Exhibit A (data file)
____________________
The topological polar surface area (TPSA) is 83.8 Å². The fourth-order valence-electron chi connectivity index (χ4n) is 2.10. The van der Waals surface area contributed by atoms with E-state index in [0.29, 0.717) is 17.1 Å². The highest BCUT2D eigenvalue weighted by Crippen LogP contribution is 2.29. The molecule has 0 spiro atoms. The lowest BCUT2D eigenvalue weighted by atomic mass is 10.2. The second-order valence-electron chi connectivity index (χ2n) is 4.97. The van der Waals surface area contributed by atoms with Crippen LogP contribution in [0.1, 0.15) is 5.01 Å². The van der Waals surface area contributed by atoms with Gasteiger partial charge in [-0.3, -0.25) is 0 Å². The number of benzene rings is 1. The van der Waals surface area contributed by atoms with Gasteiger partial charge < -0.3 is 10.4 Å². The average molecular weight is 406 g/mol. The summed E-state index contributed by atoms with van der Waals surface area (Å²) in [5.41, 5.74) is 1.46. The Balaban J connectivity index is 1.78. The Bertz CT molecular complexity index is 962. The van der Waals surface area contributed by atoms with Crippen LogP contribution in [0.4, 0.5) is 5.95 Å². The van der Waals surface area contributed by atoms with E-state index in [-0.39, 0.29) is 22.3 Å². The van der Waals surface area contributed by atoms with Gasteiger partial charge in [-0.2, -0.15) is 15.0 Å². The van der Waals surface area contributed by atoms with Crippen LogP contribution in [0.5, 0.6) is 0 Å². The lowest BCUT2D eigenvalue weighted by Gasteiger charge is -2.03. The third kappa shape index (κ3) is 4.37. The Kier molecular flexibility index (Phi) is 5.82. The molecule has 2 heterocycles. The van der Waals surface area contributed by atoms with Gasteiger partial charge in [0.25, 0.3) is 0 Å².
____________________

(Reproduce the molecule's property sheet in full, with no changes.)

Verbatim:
The topological polar surface area (TPSA) is 83.8 Å². The fourth-order valence-electron chi connectivity index (χ4n) is 2.10. The van der Waals surface area contributed by atoms with E-state index in [0.29, 0.717) is 17.1 Å². The highest BCUT2D eigenvalue weighted by Crippen LogP contribution is 2.29. The molecule has 0 spiro atoms. The lowest BCUT2D eigenvalue weighted by atomic mass is 10.2. The second-order valence-electron chi connectivity index (χ2n) is 4.97. The van der Waals surface area contributed by atoms with Crippen LogP contribution in [0.1, 0.15) is 5.01 Å². The van der Waals surface area contributed by atoms with Gasteiger partial charge in [-0.3, -0.25) is 0 Å². The number of benzene rings is 1. The van der Waals surface area contributed by atoms with Gasteiger partial charge < -0.3 is 10.4 Å². The average molecular weight is 406 g/mol. The summed E-state index contributed by atoms with van der Waals surface area (Å²) in [5.41, 5.74) is 1.46. The Balaban J connectivity index is 1.78. The Bertz CT molecular complexity index is 962. The van der Waals surface area contributed by atoms with Crippen LogP contribution in [0.4, 0.5) is 5.95 Å². The van der Waals surface area contributed by atoms with E-state index in [-0.39, 0.29) is 22.3 Å². The van der Waals surface area contributed by atoms with Gasteiger partial charge in [-0.2, -0.15) is 15.0 Å². The van der Waals surface area contributed by atoms with Crippen LogP contribution in [0.5, 0.6) is 0 Å². The lowest BCUT2D eigenvalue weighted by Gasteiger charge is -2.03. The third kappa shape index (κ3) is 4.37. The Kier molecular flexibility index (Phi) is 5.82. The molecule has 2 heterocycles. The van der Waals surface area contributed by atoms with Gasteiger partial charge in [0.25, 0.3) is 0 Å².